The Pursuit of Androygny

For a lot of genderqueer identified people like myself, androgyny is the ideal. A lot of us strive to exist in a world where we’re not gendered or where gender presentation doesn’t matter or doesn’t affect the way people treat you. For a lot of us, androgyny is the holy grail of existence and, as I’ve tried to push myself more and more toward androgyny, that I find it to be very problematic not only in how it’s conceptualised but also in how it’s executed.

First, a practical exercise in understanding what “androgynous” means. Go to Google. Type in “androgynous” and pull up Google’s nifty image search. Take a good, long look at the images represented. I don’t think it’s unfair to say that those images reflect the standard by which we understand androgyny, by which we as a culture accept someone as androgynous, rather than gendered. Who do you see? What do you see?

Examples of Androgyny

Well, among these individuals I see some people I admire, people I love. Artists like David Bowie who I find inspiring. Actresses like Tilda Swinton. The new and great outspoken model Andrej Pejic. Don’t get me wrong. I love seeing these people as representations of androgyny and I’m glad they are popular amongst others because it means that the concept of androgyny is somewhat accepted.

But largely, what I see reflected back onto me are thin people. White people. And a standard of androgyny that entirely depends upon a binary concept of gender. Let me explain what I mean.

First, within our culture, existing as an androgynous person means different things for different people. If you tack on “David Bowie” to that search of androgyny you pull up a variety of images. David Bowie is almost synonymously thought of as androgynous, usually with the addition of makeup. Now change that “David Bowie” to “Tilda Swinton” and in almost none of the photographs is she wearing anything overtly feminine, or makeup. When we step back and look at it, it makes a lot of logical sense. Add femininity to masculinity and you get androgyny. Add masculinity to femininity and you get androgyny. The problem with this is that femininity within androgyny is (and I am a geek) like the Waters of Mars. Anything more than a bit and… well, you’re not androgynous any more.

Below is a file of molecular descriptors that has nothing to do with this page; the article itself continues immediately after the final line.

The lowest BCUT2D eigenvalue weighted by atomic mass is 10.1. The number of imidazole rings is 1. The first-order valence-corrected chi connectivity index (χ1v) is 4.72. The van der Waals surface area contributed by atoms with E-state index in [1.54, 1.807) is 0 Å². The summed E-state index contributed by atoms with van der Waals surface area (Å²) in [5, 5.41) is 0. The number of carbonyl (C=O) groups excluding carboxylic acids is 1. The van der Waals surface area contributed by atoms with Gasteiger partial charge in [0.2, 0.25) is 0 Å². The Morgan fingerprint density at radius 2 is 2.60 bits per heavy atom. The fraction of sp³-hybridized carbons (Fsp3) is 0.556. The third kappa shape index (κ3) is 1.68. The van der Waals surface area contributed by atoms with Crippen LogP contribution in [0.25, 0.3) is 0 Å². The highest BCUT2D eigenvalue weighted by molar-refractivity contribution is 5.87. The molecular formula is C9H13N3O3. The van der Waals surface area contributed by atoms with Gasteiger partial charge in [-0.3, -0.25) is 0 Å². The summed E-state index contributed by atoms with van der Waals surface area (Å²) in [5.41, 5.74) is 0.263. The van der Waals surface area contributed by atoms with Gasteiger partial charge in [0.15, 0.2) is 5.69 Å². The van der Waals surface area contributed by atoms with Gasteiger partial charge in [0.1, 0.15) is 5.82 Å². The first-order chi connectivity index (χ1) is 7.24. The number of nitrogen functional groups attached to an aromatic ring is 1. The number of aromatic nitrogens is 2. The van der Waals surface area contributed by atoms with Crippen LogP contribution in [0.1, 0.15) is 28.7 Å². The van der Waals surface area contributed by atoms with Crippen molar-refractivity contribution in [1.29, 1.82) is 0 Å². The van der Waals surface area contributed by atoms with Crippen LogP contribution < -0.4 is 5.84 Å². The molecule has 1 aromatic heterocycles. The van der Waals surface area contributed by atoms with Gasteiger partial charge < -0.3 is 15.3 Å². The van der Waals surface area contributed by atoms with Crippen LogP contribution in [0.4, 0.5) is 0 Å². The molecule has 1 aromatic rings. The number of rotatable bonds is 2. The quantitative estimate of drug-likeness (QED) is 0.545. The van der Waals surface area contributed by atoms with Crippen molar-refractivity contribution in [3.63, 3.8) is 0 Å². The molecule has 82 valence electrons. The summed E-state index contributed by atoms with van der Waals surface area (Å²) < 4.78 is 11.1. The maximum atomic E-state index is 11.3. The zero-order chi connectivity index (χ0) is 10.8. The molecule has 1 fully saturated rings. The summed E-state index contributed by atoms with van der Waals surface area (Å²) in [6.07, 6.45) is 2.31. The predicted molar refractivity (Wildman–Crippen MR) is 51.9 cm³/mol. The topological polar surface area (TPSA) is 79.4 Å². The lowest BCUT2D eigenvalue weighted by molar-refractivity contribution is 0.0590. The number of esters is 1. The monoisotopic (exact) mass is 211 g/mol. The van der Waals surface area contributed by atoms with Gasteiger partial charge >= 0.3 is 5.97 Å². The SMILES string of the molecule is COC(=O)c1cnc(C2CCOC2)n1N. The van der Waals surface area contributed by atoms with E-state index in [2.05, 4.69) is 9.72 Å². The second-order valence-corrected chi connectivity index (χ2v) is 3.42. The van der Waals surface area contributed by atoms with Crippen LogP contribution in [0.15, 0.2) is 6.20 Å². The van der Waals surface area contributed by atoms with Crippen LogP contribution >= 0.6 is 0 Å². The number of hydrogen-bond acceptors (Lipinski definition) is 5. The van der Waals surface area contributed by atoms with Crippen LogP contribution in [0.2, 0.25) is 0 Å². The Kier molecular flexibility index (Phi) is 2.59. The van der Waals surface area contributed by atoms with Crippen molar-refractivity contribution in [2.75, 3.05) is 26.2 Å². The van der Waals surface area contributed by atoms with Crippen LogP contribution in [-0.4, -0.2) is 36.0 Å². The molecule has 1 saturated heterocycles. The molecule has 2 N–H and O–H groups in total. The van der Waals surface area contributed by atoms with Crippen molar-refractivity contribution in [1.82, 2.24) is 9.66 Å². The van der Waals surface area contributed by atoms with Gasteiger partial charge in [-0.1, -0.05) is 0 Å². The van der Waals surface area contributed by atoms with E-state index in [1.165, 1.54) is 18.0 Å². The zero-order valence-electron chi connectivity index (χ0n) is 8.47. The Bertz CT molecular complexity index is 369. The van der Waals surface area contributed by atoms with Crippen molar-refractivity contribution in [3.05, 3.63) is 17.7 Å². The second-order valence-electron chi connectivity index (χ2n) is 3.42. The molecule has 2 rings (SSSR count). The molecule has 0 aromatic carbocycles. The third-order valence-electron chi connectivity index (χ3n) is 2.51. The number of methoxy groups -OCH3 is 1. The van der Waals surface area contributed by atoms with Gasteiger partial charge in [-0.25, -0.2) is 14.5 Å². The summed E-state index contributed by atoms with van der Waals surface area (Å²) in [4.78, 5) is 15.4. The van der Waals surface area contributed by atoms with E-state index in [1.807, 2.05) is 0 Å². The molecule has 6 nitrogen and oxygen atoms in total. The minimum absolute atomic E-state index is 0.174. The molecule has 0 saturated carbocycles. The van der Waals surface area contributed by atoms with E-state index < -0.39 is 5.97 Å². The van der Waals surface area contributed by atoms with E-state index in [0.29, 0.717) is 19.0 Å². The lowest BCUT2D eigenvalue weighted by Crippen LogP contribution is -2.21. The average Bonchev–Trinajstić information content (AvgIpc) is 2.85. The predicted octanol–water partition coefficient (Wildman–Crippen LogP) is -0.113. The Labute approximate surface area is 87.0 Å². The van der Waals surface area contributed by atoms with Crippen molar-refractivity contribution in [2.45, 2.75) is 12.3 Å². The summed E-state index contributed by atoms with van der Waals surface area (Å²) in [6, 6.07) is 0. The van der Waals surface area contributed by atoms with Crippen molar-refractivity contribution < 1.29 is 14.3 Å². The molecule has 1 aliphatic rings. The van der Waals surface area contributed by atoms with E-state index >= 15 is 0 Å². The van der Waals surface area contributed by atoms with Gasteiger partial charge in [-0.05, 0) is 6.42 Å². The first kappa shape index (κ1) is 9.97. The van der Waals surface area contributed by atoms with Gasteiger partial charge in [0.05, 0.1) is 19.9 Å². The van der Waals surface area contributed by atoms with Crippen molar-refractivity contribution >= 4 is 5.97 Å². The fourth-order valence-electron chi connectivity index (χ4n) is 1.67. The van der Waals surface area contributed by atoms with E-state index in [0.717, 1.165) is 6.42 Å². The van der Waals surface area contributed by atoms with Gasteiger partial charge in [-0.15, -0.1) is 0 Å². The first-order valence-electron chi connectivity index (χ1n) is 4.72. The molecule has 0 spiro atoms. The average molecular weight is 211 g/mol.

Notice in both of those searches, David Bowie and Tilda Swinton show up before you have to type their names out. Yet try to type out “Androgynous Boy” and you don’t see “Androgynous Boy George” or try typing “Androgynous Eddie” and you don’t see “Androgynous Eddie Izzard”. If you step too far, if you get too feminine, you’re no longer androgynous. And the same rule often applies to women. In most of the “androgynous Tilda Swinton” photos, she’s not wearing makeup. Yet, David Bowie’s androgynous pictures feature him wearing makeup sometimes, sometimes not, and even include him playing Gareth, the Goblin King, despite the fact that “David Bowie’s Crotch” in that role has over 6,000 likes on Facebook for reasons that appear obvious when you watch the film. What this says to me is that if society perceives you as male, your crotch could be showing and you can still be androgynous. But if society perceives you as female, being androgynous means a stitch of makeup or a bit of breast may cancel out a suit and a tie.

The issue is that if society classes you as female, you have to abandon all femininity to be andro enough. In a society where “male” is the default, there is a lot more room for masculinity displayed by androgynous people classed as “male” than for androgynous people classed as “female” and this has been my struggle. I enjoy wearing makeup, but can’t really get away with it if I wish to aspire to androgyny. As someone who is genderqueer, I have about as much desire to be overtly masculine as I do to be overtly feminine, but my simple jeans and t-shirts aren’t enough if I want to be truly androgynous. In order to be that which is genderless, I have to be more masculine. Doesn’t that sound a bit hypocritical?